While Jain refused to speak of the valuation he is seeking for the company, industry experts say the company may get valued at anywhere between $10 million and $15 million. This may not be an impressive valuation for a company that has been in the business for six years but given rechargeitnow’s small customer base and a smaller base of operations in comparison with peers, they say it might be difficult for the company to bargain much.

The market leader in the industry, Paytm, for instance, claims to have over 122 million active users (as on April 2016) and about 90 lakh transactions a month on its platform. Run by One97 Communications Pvt Ltd, the company, however, posted a net loss of Rs 1,548 crore in the financial year ended March 2016.

Likewise, Mobikwik claims to have about 35 million users on its platform and is gunning to $2 billion in transactions this year. The company has so far raised $120 million in funding from marquee investors such as Sequoia Capital, American Express, Cisco Investments, MediaTek and Net1.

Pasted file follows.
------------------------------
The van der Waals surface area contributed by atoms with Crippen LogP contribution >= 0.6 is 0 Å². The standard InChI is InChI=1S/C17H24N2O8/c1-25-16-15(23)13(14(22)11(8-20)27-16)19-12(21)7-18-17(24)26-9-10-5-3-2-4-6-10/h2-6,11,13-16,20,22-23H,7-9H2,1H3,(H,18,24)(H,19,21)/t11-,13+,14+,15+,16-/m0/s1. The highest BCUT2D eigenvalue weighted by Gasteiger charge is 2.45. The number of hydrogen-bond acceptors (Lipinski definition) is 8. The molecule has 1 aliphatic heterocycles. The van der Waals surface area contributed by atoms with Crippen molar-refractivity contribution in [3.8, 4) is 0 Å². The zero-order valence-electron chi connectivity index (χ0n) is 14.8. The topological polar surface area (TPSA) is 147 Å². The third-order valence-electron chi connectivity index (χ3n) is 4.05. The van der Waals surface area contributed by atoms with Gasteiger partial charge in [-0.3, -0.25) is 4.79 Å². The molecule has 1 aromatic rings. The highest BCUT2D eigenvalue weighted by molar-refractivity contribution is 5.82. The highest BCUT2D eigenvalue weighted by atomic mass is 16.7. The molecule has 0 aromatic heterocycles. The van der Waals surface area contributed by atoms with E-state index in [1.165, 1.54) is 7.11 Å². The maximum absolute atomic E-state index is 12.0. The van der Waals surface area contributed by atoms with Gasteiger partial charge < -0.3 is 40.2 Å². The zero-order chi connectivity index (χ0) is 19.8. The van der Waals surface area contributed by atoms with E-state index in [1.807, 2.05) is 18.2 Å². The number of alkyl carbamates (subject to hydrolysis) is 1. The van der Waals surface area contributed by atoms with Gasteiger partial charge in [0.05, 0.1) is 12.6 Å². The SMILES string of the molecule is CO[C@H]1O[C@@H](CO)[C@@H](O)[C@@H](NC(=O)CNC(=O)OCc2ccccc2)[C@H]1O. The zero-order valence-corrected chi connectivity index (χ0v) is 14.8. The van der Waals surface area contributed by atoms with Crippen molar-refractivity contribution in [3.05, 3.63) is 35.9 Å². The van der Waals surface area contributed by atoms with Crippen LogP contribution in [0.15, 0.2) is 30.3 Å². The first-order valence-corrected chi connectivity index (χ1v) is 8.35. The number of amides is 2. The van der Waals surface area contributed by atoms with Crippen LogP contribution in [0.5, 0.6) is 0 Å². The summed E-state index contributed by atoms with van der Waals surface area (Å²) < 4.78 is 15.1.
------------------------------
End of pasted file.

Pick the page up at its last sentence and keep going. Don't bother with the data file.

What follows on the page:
Another leading player in the industry FreeCharge, which was acquired by Snapdeal in a cash and stock deal estimated at $300-$400 million last year, — is a digital platform for recharge and utility payments with 30 million registered users. The company, as on February 2016, handled around 1 million transactions a day. Of this, 20% are bill payments, which is now the company’s fastest growing segment.

Speaking about the challenging market conditions, Vinayak Burman, founder partner at law and advisory firm Vertices Partners, said: “While odds certainly favor a heavily funded startup, a ‘non-funded’ yet ‘profitable’ company can still reach the inflexion point where the scale demands attention of prospective investors.”
Burman added that the larger the gap, “the more difficult it becomes for non funded entity to gain that traction as other competitors which are flush with funds would have the ability to create that higher construct of an entry level barrier and further expand the runway.”